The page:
Cheek implant


To make the cheeks look larger, higher or fuller.

The procedure:

Cheek implants involve surgery and the treatment can take up to two hours per implant, depending on the treatment. The surgeon makes a small cut inside the mouth or under the lower eyelash before inserting the implant. The implant is held in place by the cheek muscles, stitches or metal screws.

There are several different materials used for cheek implants, including:

The results:

Most people find that the shape or definition of their cheeks has changed. Implant results will be semi-permanent if human tissue is used because the tissue will age, or permanent in the case of synthetic implants such as silicone or polythene.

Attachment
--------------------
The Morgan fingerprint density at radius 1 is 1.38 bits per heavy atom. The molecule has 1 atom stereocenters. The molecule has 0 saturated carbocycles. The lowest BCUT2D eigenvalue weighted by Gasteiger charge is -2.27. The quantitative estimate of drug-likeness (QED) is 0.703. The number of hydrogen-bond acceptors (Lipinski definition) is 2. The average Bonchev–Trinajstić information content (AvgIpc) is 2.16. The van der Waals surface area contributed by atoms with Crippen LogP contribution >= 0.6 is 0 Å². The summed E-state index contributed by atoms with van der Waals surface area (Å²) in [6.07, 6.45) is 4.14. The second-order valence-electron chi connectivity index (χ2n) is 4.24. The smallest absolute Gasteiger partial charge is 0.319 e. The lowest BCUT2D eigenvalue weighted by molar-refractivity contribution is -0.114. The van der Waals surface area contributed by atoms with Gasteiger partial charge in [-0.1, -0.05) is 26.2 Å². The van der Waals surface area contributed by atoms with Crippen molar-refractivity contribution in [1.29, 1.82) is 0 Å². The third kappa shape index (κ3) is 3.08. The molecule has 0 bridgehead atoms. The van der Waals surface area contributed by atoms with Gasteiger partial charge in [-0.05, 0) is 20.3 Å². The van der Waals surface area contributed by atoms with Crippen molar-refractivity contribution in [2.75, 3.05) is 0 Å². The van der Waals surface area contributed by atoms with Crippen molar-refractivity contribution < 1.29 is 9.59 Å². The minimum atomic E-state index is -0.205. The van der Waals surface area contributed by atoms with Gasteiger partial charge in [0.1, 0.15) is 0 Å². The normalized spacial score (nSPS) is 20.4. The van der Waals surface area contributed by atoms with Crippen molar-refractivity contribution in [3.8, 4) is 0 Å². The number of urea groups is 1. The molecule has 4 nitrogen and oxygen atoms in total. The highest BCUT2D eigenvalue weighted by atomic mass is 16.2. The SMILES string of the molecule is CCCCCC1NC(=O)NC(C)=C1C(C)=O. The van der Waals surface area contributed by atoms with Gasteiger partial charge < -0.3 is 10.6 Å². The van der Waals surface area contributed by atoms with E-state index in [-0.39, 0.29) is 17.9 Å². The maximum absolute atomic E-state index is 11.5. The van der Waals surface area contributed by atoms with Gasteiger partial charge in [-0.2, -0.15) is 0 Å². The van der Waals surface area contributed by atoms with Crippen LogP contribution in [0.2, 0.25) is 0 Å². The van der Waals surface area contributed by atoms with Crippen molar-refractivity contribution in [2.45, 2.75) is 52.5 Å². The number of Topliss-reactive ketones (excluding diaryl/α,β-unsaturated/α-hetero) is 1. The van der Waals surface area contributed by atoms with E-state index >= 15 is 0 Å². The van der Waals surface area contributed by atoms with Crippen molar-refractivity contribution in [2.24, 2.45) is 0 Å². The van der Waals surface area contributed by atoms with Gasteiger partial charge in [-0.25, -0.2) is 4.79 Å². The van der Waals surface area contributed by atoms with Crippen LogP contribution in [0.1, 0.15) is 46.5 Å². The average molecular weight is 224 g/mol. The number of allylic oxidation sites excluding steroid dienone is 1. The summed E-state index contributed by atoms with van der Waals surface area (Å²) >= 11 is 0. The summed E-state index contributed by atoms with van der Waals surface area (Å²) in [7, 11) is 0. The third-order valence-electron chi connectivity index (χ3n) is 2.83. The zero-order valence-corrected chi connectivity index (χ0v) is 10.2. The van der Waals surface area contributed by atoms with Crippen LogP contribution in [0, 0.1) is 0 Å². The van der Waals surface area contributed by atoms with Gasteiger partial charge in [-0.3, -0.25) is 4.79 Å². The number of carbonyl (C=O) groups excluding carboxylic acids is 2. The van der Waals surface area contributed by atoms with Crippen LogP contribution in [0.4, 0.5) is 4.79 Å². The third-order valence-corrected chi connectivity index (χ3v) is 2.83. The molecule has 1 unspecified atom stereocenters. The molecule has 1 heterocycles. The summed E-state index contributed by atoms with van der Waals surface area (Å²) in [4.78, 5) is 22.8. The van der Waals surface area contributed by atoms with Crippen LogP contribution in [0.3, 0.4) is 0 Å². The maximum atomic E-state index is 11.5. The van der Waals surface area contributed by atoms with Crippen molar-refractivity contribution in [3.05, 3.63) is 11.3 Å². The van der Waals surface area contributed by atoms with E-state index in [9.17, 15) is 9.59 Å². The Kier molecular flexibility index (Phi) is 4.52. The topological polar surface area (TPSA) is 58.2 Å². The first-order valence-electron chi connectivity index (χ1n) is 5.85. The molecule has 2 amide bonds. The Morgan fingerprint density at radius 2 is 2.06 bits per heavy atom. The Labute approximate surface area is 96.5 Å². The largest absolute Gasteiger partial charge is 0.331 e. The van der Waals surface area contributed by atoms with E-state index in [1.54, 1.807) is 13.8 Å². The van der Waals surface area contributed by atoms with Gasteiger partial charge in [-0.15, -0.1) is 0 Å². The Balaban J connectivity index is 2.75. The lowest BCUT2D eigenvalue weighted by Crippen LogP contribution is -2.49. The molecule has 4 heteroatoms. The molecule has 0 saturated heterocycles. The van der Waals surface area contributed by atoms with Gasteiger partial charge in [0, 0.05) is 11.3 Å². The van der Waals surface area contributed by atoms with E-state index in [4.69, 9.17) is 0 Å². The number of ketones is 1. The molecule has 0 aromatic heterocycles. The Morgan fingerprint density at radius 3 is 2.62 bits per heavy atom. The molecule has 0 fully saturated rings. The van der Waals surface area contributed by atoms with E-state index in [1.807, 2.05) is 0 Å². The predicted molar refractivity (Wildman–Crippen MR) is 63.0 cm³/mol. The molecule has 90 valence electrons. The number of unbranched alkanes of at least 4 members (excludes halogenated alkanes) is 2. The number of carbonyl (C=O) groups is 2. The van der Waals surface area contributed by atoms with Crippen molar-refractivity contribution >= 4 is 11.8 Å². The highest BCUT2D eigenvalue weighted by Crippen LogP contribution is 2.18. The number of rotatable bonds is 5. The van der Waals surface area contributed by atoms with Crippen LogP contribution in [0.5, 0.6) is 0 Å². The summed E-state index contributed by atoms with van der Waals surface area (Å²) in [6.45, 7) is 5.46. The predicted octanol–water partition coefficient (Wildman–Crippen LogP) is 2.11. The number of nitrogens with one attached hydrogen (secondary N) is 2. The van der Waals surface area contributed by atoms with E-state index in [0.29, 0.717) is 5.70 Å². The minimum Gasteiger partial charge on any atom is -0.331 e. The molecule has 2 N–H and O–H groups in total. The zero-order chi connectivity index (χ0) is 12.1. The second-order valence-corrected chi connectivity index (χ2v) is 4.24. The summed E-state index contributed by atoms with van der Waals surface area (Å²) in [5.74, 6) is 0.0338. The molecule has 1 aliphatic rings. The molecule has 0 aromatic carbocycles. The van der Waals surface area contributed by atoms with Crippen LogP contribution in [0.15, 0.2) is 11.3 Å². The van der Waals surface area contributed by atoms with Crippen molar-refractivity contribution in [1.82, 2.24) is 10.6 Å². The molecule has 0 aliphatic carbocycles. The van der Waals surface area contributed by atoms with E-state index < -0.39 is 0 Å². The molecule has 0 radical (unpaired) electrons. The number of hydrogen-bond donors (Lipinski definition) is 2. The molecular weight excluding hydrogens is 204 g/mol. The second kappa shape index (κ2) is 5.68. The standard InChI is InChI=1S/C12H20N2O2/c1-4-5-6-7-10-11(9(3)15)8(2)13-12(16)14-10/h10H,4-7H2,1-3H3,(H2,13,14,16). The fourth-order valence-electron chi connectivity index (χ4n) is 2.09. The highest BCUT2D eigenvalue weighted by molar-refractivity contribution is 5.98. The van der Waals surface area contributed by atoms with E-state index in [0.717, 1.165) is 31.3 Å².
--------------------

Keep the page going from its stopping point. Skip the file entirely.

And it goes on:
The risks:

General risks associated with surgery - see Considering cosmetic surgery?

Risks can include infection, blood loss, fluid collection, movement of the implant or scarring. You may also experience difficulty talking or smiling for several weeks afterwards.

If the implant is infected or moves, the implant may have to be removed, which is not always a straightforward procedure. See your doctor immediately if you think this has happened to you.

Cheek implants may also alter the symmetry of your face.

Before you start:

Most people choose to have cheek implants because they think their cheeks look flat or sunken - but this may be due to the structure and proportions of your face rather than your cheek muscles. Before considering a cheek implant, talk to your doctor about whether there are any alternatives.

Also see:

Dermal fillers
Fat implant/ fat transfer

Procedure information is copyright Department of Health ( Reproduced under the terms of the Click-Use Licence.